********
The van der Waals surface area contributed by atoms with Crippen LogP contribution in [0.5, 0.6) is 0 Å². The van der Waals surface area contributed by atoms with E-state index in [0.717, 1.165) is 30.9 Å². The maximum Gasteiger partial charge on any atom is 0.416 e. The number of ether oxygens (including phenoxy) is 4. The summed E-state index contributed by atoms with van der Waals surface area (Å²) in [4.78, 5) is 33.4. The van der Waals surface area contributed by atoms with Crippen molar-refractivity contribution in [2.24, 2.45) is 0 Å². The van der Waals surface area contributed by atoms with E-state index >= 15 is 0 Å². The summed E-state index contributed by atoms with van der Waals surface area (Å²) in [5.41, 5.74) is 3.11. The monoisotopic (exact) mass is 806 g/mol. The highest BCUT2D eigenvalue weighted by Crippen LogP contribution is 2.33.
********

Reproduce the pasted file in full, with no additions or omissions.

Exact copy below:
The van der Waals surface area contributed by atoms with Crippen LogP contribution in [0.5, 0.6) is 0 Å². The van der Waals surface area contributed by atoms with E-state index in [0.717, 1.165) is 30.9 Å². The maximum Gasteiger partial charge on any atom is 0.416 e. The number of ether oxygens (including phenoxy) is 4. The summed E-state index contributed by atoms with van der Waals surface area (Å²) in [4.78, 5) is 33.4. The van der Waals surface area contributed by atoms with Crippen molar-refractivity contribution in [2.24, 2.45) is 0 Å². The van der Waals surface area contributed by atoms with E-state index >= 15 is 0 Å². The summed E-state index contributed by atoms with van der Waals surface area (Å²) in [5.41, 5.74) is 3.11. The monoisotopic (exact) mass is 806 g/mol. The highest BCUT2D eigenvalue weighted by Crippen LogP contribution is 2.33.